On our standard 1 hour commute to everywhere we go in Hyderabad, when not bantering with my travel mates I often find myself gazing out the window and surveying the scenes around me. Despite having already spent a significant amount of time living and working in developing countries, I am still always struck by the juxtaposition of the haves and the have nots.
This contrast became ever apparent this past weekend as we meandered through the city, visiting many of the local tourist destinations. We drove through a neighborhood called Jubilee Hills, home to some of the wealthiest Indians in Hyderabad such as Tollywood actors (think Bollywood but in Telugu). The lavish, capacious mansions perched high upon the hills off the main road seemed those of a dream. We also toured HITEC city, a new township of the city that is the hub of the rising information technology industry and home to companies like Google and GE Capital. The towering modern skyscrapers cast shadows onto the dirty, chaotic street below and seemed misplaced.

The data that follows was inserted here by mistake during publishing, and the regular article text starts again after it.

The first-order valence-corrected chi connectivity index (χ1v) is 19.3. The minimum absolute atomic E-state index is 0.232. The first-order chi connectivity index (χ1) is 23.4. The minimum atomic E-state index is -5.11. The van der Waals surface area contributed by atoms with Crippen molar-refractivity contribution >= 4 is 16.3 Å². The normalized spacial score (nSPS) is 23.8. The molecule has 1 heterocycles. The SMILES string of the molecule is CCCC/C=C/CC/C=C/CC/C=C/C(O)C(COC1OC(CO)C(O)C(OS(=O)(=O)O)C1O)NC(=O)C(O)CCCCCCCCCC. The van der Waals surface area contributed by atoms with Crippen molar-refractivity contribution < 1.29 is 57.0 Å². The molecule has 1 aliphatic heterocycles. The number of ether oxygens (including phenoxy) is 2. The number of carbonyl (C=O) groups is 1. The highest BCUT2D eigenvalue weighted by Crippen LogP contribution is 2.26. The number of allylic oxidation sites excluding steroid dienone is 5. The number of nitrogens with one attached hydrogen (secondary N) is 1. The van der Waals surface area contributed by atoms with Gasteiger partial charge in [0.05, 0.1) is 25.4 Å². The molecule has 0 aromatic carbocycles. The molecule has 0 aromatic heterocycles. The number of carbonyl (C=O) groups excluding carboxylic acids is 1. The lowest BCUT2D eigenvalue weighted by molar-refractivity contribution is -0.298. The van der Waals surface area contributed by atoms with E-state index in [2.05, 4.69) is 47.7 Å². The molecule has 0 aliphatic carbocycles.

On this very same drive, we also passed by countless beggars with missing limbs, malnourished young children sitting on the side of the road, and expansive slums with huts composed of tarps and scrap metal.
In order to substantiate these contrasts that I see on a daily basis, I consulted my good friend Wikipedia to learn more about economic inequality in India. Not surprisingly, the 2nd most populous country in the world is home to the largest number of billionaires. However, an appalling 836 million people still live below the poverty line (and by poverty I mean <50 cents per day). And the income gap is widening.
Economic inequality is often measured by the national Gini coefficient, which is a number between 0 and 1, where 0 corresponds to perfect equality and 1 corresponds to perfect inequality. India’s number has been growing considerably, rising from 29.6 in 1990 to 38 in 2011. As one can imagine, the effects of these inequalities are far-reaching: from increased rates of obesity, mental illness, incarceration, and drug use, to lower rates of social goods (i.e life expectancy, educational performance, women’s status, social mobility, etc).
As I round on the medical wards here and look into the eyes of the very people that have been disenfranchised by this inequality, I feel both deeply sad and frustrated at the status quo. While I am by no means an economist and cannot begin to fathom the efforts it would take to remedy this situation, I wonder, who will stand up for the have nots?